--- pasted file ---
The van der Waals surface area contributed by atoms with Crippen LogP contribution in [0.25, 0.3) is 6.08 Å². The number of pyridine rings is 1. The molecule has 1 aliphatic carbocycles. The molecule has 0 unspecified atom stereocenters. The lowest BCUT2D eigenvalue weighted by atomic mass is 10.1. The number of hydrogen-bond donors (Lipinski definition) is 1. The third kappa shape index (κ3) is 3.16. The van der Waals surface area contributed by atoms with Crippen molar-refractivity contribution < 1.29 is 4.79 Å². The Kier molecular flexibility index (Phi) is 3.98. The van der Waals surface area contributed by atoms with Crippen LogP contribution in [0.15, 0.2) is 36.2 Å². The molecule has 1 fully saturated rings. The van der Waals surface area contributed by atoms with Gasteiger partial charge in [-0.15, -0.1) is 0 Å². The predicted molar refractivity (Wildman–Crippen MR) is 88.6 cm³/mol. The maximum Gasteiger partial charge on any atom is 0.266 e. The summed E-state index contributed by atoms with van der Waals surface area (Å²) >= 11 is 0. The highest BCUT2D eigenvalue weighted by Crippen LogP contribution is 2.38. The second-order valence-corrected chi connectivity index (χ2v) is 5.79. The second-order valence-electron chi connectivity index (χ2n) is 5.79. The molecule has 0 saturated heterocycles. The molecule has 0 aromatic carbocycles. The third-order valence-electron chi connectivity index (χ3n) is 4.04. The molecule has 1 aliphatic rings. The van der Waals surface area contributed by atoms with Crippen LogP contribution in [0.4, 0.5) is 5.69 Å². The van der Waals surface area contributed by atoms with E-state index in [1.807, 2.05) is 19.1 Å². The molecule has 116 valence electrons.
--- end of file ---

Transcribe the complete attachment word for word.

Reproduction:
The van der Waals surface area contributed by atoms with Crippen LogP contribution in [0.25, 0.3) is 6.08 Å². The number of pyridine rings is 1. The molecule has 1 aliphatic carbocycles. The molecule has 0 unspecified atom stereocenters. The lowest BCUT2D eigenvalue weighted by atomic mass is 10.1. The number of hydrogen-bond donors (Lipinski definition) is 1. The third kappa shape index (κ3) is 3.16. The van der Waals surface area contributed by atoms with Crippen molar-refractivity contribution < 1.29 is 4.79 Å². The Kier molecular flexibility index (Phi) is 3.98. The van der Waals surface area contributed by atoms with Crippen LogP contribution in [0.15, 0.2) is 36.2 Å². The molecule has 1 fully saturated rings. The van der Waals surface area contributed by atoms with Gasteiger partial charge in [-0.15, -0.1) is 0 Å². The predicted molar refractivity (Wildman–Crippen MR) is 88.6 cm³/mol. The maximum Gasteiger partial charge on any atom is 0.266 e. The summed E-state index contributed by atoms with van der Waals surface area (Å²) >= 11 is 0. The highest BCUT2D eigenvalue weighted by Crippen LogP contribution is 2.38. The second-order valence-corrected chi connectivity index (χ2v) is 5.79. The second-order valence-electron chi connectivity index (χ2n) is 5.79. The molecule has 0 saturated heterocycles. The molecule has 0 aromatic carbocycles. The third-order valence-electron chi connectivity index (χ3n) is 4.04. The molecule has 1 aliphatic rings. The van der Waals surface area contributed by atoms with Crippen LogP contribution in [0.4, 0.5) is 5.69 Å². The van der Waals surface area contributed by atoms with E-state index in [1.807, 2.05) is 19.1 Å². The molecule has 116 valence electrons.